Washington State University recently was recognized among colleges and universities nationwide for its pioneering approach to teaching foreign languages.
TheBestColleges.org, a national reviewer of online education, lists WSU among the 10 Most Innovative Colleges for Foreign Language Study. Schools were chosen on the basis of “offering students a chance to learn rare languages, immerse themselves in a new culture and language, or even blend language learning with dormitory life.”
“This national recognition underscores the high quality of our teaching program and the unique opportunities we offer students, such as our language for the professions second major,” said Jolyon Hughes, professor of German and chair of the Department of Foreign Languages and Cultures. “The WSU DFLC approach is to look differently at language and culture and create study and outreach programs that prepare our students to enter the global society confidently and capably.”
Students in the language for professions track may couple studies in any other major area with a second major in a language and culture that complements their primary interests. Additional specialized programs are tailored to students in business, social and natural sciences, engineering and veterinary medicine.
Washington State University Vancouver graduate Gregory K. Walker has received from the Fulbright U.S. Student Program an English teaching assistant (ETA) award to teach in Spain.
Walker, who graduated in May with a bachelor of arts degree in English, planned to travel to Spain early in 2017. He will be placed in a classroom to assist a local teacher.
As a Fulbright ETA, his charge will be to improve foreign students’ English language abilities and knowledge of the United States while also increasing his own language skills and knowledge of the host country.
Language and art
In his application to Fulbright, Walker described his plan to “explore the intersection between language and art” and involve his students in Spain in a club focused on discussions about art, artists and popular culture media such as comics and graphic novels.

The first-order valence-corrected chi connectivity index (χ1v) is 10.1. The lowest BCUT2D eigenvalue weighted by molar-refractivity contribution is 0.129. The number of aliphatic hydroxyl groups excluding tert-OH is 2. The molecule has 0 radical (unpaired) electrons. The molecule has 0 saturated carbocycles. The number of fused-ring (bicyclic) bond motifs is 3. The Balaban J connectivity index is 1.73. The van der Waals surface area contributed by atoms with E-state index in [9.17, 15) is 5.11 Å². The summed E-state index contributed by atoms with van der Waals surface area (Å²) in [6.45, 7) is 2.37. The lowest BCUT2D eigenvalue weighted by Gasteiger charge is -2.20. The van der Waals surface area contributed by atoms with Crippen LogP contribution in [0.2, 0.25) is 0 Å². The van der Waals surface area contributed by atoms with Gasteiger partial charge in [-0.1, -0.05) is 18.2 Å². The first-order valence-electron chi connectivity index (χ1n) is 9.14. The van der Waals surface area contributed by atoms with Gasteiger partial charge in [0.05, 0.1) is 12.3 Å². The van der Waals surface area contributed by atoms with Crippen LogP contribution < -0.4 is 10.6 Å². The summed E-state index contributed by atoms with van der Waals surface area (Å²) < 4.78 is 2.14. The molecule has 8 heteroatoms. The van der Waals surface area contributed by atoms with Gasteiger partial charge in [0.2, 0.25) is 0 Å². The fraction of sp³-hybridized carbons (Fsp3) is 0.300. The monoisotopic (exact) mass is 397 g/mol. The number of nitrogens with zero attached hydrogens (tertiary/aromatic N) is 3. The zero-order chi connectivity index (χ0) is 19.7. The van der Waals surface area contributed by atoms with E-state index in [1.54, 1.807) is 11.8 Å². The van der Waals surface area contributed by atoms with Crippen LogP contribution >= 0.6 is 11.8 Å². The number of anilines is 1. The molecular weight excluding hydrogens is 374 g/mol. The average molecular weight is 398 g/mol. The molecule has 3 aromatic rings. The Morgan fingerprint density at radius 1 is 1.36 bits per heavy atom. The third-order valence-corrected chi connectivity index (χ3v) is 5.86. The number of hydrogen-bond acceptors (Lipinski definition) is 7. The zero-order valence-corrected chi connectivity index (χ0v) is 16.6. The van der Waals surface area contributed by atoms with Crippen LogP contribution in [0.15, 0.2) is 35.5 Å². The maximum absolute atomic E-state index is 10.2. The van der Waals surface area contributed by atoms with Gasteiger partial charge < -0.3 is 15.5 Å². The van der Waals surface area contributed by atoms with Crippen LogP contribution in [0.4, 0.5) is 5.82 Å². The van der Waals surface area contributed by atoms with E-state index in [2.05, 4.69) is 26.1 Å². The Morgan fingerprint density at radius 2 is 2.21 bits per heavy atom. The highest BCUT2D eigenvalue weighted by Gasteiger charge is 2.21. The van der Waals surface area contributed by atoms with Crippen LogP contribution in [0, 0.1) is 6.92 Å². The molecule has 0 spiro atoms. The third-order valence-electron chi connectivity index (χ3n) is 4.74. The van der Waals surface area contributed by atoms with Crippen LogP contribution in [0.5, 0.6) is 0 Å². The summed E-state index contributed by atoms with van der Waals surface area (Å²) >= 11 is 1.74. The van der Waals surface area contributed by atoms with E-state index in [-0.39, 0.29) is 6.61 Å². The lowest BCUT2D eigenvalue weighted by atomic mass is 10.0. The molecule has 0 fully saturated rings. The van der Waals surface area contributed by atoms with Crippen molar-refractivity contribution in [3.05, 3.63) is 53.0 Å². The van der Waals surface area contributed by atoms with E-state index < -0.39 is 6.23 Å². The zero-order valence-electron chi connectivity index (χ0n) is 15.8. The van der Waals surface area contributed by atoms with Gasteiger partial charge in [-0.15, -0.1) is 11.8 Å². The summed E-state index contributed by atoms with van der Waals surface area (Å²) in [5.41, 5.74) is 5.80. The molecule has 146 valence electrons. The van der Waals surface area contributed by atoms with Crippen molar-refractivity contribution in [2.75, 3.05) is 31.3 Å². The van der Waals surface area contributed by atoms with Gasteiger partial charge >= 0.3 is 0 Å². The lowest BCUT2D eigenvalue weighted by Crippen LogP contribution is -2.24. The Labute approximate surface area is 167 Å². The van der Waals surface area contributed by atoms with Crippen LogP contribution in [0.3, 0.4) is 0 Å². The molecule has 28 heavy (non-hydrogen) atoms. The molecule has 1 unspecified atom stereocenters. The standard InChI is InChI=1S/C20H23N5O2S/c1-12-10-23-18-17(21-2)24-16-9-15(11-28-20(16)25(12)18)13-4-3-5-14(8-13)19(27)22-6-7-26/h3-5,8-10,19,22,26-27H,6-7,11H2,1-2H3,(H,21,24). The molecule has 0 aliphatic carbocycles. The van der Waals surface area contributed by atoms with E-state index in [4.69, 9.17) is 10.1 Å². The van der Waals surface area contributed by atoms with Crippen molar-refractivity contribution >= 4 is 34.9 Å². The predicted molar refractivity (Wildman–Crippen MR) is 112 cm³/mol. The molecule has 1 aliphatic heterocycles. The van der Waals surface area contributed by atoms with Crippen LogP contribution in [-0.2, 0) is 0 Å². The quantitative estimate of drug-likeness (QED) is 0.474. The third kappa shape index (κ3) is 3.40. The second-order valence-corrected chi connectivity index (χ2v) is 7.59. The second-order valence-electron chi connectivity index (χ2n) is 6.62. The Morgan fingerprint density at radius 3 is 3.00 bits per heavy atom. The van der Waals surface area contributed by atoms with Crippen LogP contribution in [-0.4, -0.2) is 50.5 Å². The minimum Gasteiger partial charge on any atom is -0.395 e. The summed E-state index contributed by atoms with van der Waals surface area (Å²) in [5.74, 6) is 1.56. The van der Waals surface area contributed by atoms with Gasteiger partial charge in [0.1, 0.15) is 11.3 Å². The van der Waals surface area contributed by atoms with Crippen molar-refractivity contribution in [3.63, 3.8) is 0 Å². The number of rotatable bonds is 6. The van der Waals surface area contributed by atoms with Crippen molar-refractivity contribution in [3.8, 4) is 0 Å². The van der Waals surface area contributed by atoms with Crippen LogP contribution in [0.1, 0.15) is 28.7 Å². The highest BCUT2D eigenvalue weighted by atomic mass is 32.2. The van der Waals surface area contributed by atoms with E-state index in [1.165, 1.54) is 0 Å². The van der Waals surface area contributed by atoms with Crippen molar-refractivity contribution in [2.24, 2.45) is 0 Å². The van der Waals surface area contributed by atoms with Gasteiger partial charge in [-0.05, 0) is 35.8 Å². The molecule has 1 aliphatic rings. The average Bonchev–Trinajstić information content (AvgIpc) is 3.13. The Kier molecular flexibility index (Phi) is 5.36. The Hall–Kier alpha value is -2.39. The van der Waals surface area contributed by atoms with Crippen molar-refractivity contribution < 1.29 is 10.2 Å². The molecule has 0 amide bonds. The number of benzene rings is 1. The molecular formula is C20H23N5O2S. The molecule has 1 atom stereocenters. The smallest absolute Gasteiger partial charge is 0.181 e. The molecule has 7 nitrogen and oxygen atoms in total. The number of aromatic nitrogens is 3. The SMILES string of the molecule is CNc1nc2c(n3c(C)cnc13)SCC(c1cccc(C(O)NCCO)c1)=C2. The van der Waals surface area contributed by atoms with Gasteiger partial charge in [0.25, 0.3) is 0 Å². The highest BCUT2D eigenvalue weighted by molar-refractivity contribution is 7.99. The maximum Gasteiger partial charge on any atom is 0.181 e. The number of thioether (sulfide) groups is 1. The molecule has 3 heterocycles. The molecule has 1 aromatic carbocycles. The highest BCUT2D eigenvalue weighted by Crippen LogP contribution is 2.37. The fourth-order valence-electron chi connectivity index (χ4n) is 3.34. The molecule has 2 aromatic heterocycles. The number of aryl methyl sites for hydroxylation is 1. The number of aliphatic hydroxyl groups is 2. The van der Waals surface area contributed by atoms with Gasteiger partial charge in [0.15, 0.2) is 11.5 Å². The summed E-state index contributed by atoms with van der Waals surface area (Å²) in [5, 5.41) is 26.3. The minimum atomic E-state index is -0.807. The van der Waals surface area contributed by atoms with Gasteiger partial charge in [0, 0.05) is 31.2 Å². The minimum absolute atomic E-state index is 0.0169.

A Washington State University study of the chemistry of technetium-99 has improved understanding of the challenging nuclear waste and could lead to better cleanup methods.
The work is reported in the journal Inorganic Chemistry. It was led by John McCloy, associate professor in the School of Mechanical and Materials Engineering, and chemistry graduate student Jamie Weaver. Researchers from Pacific Northwest National Laboratory (PNNL), the Office of River Protection and Lawrence Berkeley National Laboratory collaborated.
Clark College on Tuesday announced two more Iris Award winners, recognizing outstanding women in Southwest Washington.
Washington State University Vancouver political science professor Carolyn Long will receive the H-RoC Award, sponsored by a nonpartisan political action committee that supports elected and appointed female leaders in the region.
The award winners will be recognized at a reception and ceremony beginning at 5:30 p.m. on March 8 at Clark College’s Gaiser Student Center on the main campus at 1933 Fort Vancouver Way, Vancouver, Wash.
The event is open to the public, and tickets are on sale through the Greater Vancouver Chamber of Commerce at tinyurl.com/iris2017. Tickets are $35 a person.
As marijuana prices drop, dispensaries weigh price and service
Competition from more retailers and growers is driving down the price of marijuana flower — the industry’s most sold product. Some predict revenues could plateau soon and local businesses are searching for ways to keep moving forward.
Customer loyalty may become increasingly important as market forces drive down marijuana’s profitability. Clayton Mosher, a sociology professor at Washington State University Vancouver and author of a forthcoming book about marijuana policy, believes sales are heading for a plateau as demand hits the ceiling.
“We’ve had sales now for two-and-a-half years in Washington; I think the people that are going to use it have decided they are going to,” he said. “I don’t think that (new user) demographic is going to increase at all.”
Sales trends in Clark County lend credence to the theory. Revenues rose early on as marijuana first hit the shelves, but those revenues leveled off considerably in 2016. Dispensaries that have been open since the beginning saw sales peak in the latter half of 2015. Collective tax revenue for Clark County dispensaries has declined four out of the last five months.